||September 2, 1980
||February 21, 1978
||Horowitz; Alexandre (Eindhoven, NL)
||Varitrac AG (Zug, CH)|
||Paperner; L. J.
||Williams; Lawrence E.
|Attorney Or Agent:
||Blanchard, Flynn, Thiel, Boutell & Tanis
||105/163.1; 105/180; 105/183
|Field Of Search:
||105/163R; 105/157R; 105/148; 105/149; 105/150; 105/151; 105/152; 105/153; 105/154; 105/155; 105/156; 105/180; 105/183; 105/161; 105/216; 105/217; 105/218; 105/223; 105/225; 105/195; 105/196
|U.S Patent Documents:
||213840; 907964; 1179798; 1635910; 3827373
|Foreign Patent Documents:
||A wheel-bogie for supporting a crane, said bogie comprising a load-carrying foot, a main frame, at least two intermediate frames and a number of wheel frames; the transfer of the load from the foot to the main frame and from said frame to the intermediate frames and then to the wheel frames is effected by means of line contact occuring between two cooperating cylindrical planes with different radii of curvature.
||What is claimed is:
1. In a bogie for supporting and guiding a heavy load movable on rails, such as a crane, which bogie includes a number of wheels cooperating in pairs and which are mounted ina wheel frame, and a load supporting foot, and at least one further frame including at least a main frame, for supporting the load in uniformly divided fashion on said wheel frames, the improvement comprising means for transmitting the load through thesupporting foot to the main frame and from there to the wheel frames, said transmitting means including a pair of cylindric surfaces of different radius of curvature engaging in line contact, such that the first cylindric surface supports the secondcylindric surface, one of said pair of cylindric surfaces being on said main frame, the other of said cylindric surfaces being on the adjacent one of a series of members in load transmitting engagement between said load and wheels, said series of membersincluding said foot, main frame, and wheel frames.
2. The bogie of claim 1, including, on both ends of the contact-line between each pair of cylindric surfaces, a tooth set, the pitch circle of which coincides with the corresponding cylindric surface.
3. A bogie as defined in claim 2, in which each tooth set comprises two cooperating tooth segments, of which at least one of the two tooth segments is adjustable in a direction transverse to the contact-line.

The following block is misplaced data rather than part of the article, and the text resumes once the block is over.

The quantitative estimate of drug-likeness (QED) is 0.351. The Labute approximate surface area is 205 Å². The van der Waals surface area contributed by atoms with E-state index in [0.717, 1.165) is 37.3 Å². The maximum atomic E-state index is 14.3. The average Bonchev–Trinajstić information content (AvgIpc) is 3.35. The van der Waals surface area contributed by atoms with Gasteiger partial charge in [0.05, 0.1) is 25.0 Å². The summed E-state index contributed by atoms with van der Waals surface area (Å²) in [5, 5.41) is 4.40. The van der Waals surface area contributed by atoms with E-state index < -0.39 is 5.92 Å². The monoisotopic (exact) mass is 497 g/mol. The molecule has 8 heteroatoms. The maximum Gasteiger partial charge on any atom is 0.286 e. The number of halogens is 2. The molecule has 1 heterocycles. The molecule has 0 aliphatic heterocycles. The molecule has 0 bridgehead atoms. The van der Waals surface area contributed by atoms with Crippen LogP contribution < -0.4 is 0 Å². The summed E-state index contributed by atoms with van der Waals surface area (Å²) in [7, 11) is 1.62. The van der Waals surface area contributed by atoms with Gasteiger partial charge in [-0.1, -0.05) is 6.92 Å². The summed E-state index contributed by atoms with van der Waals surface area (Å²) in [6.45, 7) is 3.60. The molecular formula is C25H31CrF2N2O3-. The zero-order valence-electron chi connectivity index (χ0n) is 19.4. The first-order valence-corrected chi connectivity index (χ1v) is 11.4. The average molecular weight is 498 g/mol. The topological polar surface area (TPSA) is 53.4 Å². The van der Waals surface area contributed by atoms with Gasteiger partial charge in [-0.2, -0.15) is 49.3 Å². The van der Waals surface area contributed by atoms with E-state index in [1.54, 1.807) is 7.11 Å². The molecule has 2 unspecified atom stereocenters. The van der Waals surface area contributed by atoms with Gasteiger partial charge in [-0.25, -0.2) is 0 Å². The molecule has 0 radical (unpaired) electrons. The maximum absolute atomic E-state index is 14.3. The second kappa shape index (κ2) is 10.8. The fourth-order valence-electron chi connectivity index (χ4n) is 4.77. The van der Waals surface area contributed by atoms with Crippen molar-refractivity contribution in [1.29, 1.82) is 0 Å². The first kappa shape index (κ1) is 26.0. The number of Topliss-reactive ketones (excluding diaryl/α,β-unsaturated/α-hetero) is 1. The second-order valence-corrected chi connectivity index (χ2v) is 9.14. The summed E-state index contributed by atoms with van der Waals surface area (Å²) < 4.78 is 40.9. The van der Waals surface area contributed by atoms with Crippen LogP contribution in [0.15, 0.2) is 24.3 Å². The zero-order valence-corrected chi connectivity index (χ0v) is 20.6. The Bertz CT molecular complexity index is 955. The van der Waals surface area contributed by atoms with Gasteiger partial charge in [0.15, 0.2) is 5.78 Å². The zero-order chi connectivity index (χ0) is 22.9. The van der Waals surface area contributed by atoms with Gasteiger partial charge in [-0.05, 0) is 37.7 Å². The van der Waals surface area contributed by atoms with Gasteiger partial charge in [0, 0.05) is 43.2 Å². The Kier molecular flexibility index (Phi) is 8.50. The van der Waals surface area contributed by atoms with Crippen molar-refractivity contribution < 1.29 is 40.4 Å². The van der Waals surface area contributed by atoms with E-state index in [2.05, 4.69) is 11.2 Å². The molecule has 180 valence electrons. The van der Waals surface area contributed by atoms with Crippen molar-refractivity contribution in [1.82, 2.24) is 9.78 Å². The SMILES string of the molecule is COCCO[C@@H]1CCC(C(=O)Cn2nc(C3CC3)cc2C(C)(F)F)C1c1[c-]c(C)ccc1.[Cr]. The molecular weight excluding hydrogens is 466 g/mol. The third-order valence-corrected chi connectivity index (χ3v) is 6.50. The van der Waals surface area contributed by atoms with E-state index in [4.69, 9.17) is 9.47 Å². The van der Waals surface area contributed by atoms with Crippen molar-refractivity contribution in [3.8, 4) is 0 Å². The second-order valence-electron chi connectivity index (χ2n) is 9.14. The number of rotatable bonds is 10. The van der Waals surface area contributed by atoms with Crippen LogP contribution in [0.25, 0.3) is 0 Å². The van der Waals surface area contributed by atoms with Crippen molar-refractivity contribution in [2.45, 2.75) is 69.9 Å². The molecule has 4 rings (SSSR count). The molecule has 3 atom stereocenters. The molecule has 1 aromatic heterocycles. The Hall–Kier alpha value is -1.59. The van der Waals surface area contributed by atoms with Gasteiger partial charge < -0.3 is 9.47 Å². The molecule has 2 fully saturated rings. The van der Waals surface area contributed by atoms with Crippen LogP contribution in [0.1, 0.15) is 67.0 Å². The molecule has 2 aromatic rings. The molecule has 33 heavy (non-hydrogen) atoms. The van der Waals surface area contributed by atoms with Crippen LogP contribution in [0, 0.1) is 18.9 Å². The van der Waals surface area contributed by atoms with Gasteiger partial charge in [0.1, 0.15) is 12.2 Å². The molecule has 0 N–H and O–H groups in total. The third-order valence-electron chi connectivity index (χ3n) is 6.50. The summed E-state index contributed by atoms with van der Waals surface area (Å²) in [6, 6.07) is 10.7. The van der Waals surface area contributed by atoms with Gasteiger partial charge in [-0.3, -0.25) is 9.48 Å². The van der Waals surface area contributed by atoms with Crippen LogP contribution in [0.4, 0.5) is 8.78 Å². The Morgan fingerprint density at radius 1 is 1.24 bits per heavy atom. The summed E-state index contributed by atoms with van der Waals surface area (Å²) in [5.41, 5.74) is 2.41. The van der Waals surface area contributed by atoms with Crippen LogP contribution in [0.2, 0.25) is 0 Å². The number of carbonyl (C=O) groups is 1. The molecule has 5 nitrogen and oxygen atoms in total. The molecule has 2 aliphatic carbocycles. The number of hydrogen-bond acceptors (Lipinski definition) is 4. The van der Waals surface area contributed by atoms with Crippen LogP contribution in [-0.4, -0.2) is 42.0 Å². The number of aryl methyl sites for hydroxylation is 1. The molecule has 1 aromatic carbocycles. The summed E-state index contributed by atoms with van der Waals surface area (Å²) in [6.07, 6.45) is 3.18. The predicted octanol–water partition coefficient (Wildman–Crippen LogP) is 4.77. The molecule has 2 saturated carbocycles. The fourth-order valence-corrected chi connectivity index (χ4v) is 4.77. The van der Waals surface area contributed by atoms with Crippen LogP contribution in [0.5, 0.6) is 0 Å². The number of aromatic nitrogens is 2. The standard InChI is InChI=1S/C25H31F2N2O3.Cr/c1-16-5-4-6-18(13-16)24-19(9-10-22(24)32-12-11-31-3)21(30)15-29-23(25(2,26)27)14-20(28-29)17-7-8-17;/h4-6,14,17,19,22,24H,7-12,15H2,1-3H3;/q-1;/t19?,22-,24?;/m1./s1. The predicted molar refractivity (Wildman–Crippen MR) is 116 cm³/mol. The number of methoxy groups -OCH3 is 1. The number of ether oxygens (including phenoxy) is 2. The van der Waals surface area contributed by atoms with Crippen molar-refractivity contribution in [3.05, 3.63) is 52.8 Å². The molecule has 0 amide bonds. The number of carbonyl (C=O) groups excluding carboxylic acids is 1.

4. A bogie as defined in claim 3, in which the cooperating tooth segments are a single tooth in combination with a single recess.
5. The bogie of claim 3, in which the tooth segments include means for limiting relative displacement of said pair of cylindric surfaces in the direction of the contact-line.
6. The bogie of claim 3, in which the tooth segments include means for limiting relative displacement of said pair of cylindric surfaces in a direction perpendicular to said cylindric surfaces measured from the contact-line.
7. The bogie of claim 1, in which the radius of curvature of one of the two cylindric surfaces is infinite.
8. A bogie as defined in claim 7, including a tooth set comprising a tooth located above said flat infinite radius surface.
9. The bogie of claim 7, including a carriage provided with a number of pairs of wheels arranged on common axes, and additional guiding elements for a guiding along a rail track, said further frames including an intermediate frame provided atboth ends with a cylindrically curved surface of which the generatrix lies substantially transverse to the running direction of said carriage, said cylindrically curved surface resting on a flat top on a said wheel frame comprising a single axis.